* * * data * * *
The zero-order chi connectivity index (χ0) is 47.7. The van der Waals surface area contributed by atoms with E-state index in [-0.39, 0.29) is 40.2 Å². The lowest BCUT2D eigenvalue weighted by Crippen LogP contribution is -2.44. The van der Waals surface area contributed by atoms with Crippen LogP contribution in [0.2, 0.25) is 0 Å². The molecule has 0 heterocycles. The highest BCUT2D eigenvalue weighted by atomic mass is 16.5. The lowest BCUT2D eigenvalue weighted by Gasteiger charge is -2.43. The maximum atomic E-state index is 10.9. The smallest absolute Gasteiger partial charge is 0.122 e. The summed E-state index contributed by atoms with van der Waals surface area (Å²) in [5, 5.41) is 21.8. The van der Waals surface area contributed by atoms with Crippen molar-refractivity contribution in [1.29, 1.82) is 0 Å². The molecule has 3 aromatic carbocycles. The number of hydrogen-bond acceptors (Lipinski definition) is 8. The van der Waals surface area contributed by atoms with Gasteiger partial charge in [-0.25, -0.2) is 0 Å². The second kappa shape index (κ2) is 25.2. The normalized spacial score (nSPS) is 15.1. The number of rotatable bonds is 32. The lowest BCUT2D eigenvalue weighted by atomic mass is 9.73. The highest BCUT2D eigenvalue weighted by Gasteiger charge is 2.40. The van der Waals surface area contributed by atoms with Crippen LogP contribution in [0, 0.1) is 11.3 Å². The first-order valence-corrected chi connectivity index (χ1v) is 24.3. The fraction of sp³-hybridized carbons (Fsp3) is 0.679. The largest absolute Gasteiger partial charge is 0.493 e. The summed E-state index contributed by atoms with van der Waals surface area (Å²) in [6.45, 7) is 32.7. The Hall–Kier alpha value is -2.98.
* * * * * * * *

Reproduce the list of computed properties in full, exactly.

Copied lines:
The zero-order chi connectivity index (χ0) is 47.7. The van der Waals surface area contributed by atoms with E-state index in [-0.39, 0.29) is 40.2 Å². The lowest BCUT2D eigenvalue weighted by Crippen LogP contribution is -2.44. The van der Waals surface area contributed by atoms with Crippen LogP contribution in [0.2, 0.25) is 0 Å². The molecule has 0 heterocycles. The highest BCUT2D eigenvalue weighted by atomic mass is 16.5. The lowest BCUT2D eigenvalue weighted by Gasteiger charge is -2.43. The maximum atomic E-state index is 10.9. The smallest absolute Gasteiger partial charge is 0.122 e. The summed E-state index contributed by atoms with van der Waals surface area (Å²) in [5, 5.41) is 21.8. The van der Waals surface area contributed by atoms with Crippen molar-refractivity contribution in [1.29, 1.82) is 0 Å². The molecule has 3 aromatic carbocycles. The number of hydrogen-bond acceptors (Lipinski definition) is 8. The van der Waals surface area contributed by atoms with Gasteiger partial charge in [-0.25, -0.2) is 0 Å². The second kappa shape index (κ2) is 25.2. The normalized spacial score (nSPS) is 15.1. The number of rotatable bonds is 32. The lowest BCUT2D eigenvalue weighted by atomic mass is 9.73. The highest BCUT2D eigenvalue weighted by Gasteiger charge is 2.40. The van der Waals surface area contributed by atoms with Crippen LogP contribution in [0, 0.1) is 11.3 Å². The first-order valence-corrected chi connectivity index (χ1v) is 24.3. The fraction of sp³-hybridized carbons (Fsp3) is 0.679. The largest absolute Gasteiger partial charge is 0.493 e. The summed E-state index contributed by atoms with van der Waals surface area (Å²) in [6.45, 7) is 32.7. The Hall–Kier alpha value is -2.98.